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    Does 'Made in U.S.A.' Win Customers? 4 Explosive Insights for July 4th


    A mobile research study of 500 U.S. adults examines consumer sentiment over American-made merchandise. With retailers showing renewed interest in the subject, Field Agent set out to understand how appeals to Buy American affect consumer attitudes and spending. So, before the fireworks start this July 4, here are 4 important consumer insights just “Made in the U.S.A.”      

    It’s America’s birthday! A time for fireworks, star-spangled music, and a patriotic quote or two from the founding fathers and mothers. Who can forget, for instance, the immortal words of Nathan Hale, who said, “I only regret that I have but one life to give for my country”?

    But, this year, as retailers show renewed interest and commitment in stocking American-made merchandise, an unlikely quote from one of the greatest Americans—Mr. Mount Rushmore himself—seems strangely fitting. When asked about a particular tariff, President Abraham Lincoln supposedly said,

    "I don't know much about [it], but I know this. If I buy a coat in England, I get the coat and England gets the money. If I buy a coat in America, I get the coat and America gets the money." - President Abraham Lincoln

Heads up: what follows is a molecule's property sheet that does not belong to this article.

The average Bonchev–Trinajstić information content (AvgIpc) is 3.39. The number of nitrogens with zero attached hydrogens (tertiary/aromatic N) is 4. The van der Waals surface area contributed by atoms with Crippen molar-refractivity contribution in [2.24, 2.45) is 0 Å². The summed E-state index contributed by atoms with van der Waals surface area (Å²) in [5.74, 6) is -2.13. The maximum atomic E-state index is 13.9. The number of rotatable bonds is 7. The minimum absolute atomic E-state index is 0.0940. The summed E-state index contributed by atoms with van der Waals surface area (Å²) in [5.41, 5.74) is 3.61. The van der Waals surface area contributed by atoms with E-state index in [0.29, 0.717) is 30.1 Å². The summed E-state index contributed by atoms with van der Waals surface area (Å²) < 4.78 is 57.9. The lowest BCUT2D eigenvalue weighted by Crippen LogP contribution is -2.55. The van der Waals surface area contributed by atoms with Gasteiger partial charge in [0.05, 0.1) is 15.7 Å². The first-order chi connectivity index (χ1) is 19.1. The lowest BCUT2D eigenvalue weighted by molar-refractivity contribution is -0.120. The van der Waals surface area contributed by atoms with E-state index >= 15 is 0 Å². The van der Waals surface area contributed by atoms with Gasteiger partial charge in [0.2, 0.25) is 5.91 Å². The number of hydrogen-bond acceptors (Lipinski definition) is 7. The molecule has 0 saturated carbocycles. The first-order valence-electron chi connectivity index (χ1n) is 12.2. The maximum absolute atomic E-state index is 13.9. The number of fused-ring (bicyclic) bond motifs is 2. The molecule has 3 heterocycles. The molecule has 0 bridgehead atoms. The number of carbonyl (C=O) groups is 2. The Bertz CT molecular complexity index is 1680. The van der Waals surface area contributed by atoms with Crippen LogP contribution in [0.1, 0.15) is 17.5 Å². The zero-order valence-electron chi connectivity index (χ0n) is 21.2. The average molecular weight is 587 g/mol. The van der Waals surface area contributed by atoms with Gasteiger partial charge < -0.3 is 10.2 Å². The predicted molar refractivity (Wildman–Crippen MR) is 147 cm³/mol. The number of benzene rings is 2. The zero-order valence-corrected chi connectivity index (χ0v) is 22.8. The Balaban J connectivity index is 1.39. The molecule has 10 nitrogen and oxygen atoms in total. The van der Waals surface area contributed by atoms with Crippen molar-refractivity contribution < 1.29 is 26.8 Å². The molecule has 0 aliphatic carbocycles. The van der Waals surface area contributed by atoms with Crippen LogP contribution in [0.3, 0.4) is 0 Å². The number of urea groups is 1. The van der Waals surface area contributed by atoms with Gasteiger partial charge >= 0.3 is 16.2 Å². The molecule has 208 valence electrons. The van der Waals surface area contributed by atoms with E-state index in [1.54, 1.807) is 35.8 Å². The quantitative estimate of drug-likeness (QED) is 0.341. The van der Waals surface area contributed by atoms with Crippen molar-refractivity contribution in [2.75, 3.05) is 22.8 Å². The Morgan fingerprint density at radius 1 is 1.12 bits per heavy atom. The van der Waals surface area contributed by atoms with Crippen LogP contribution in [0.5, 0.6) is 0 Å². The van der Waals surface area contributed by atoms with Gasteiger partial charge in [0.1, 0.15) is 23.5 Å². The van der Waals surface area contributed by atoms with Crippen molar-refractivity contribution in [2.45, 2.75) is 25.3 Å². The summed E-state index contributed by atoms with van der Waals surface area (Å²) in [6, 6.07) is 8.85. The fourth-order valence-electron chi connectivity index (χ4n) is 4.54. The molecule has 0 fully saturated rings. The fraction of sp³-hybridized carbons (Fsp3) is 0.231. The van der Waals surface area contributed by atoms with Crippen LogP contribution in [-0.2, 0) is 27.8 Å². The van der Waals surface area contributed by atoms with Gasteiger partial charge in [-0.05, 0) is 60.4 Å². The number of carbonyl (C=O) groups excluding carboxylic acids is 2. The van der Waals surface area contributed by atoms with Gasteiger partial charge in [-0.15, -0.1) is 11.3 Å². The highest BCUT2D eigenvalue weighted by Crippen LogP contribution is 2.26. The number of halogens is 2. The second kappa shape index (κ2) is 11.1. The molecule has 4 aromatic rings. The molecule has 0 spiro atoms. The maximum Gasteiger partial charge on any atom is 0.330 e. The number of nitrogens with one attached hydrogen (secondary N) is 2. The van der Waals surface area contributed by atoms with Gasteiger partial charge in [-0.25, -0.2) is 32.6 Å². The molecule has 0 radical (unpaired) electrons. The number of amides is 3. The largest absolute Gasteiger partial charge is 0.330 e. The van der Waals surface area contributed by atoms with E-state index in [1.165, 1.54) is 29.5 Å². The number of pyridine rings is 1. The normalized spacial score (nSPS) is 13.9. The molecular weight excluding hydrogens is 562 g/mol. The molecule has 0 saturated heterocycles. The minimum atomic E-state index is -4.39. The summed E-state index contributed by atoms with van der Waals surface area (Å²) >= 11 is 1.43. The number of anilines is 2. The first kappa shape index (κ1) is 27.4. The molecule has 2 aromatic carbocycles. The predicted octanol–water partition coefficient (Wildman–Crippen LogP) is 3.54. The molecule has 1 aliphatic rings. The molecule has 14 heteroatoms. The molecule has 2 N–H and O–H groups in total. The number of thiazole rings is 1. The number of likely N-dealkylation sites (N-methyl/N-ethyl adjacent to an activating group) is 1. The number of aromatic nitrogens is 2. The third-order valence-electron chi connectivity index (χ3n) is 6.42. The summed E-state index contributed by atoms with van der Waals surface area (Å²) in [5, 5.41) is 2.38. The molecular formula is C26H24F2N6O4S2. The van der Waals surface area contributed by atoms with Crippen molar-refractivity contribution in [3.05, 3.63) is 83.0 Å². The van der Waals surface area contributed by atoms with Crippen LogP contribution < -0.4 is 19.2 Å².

While experts and pundits will continue to debate the economic merit of Lincoln’s words, one thing is certain: His words sum up nicely the sentiment behind Buy American campaigns.

    My Country, ‘Tis of Thee

    For years Americans have been encouraged to purchase goods Made in the U.S.A. It’s an old idea receiving new attention from retailers.

    But what, exactly, do shoppers think? To what extent do they value American brands? Do they prefer shopping with retailers who sell American-made merchandise? How does having "Made in the U.S.A." on a label influence shopper purchases?

    Field Agent recently surveyed 500 U.S. adults to find answers to these questions and others. And here, just before our nation’s 239th birthday, we’d like to share 4 explosive consumer insights from this study.

    1. Americans salute American-made products…and the retailers that carry them.

    45% said it's "extremely" or "very" important for products to be made in the U.S.A

    We asked agents how important it is to them personally to purchase products/brands Made in the U.S.A. 45% responded “extremely” or “very” important. An additional 34% said they consider it “moderately” important to purchase American-made goods and brands. Significantly, only 11% said it is “not at all important” to them to purchase products made in the United States.

    The same goes for retailers. Our respondents told us they consider it important to shop at stores that demonstrate a commitment to American-made goods. 41% called it either extremely or very important, while 37% said it was moderately important. Here, too, only 11% said it was not at all important. Altogether, Americans say they value products and brands made here at home—and the stores that sell them.

    2. That little “Made in the U.S.A.” tag does influence buying decisions.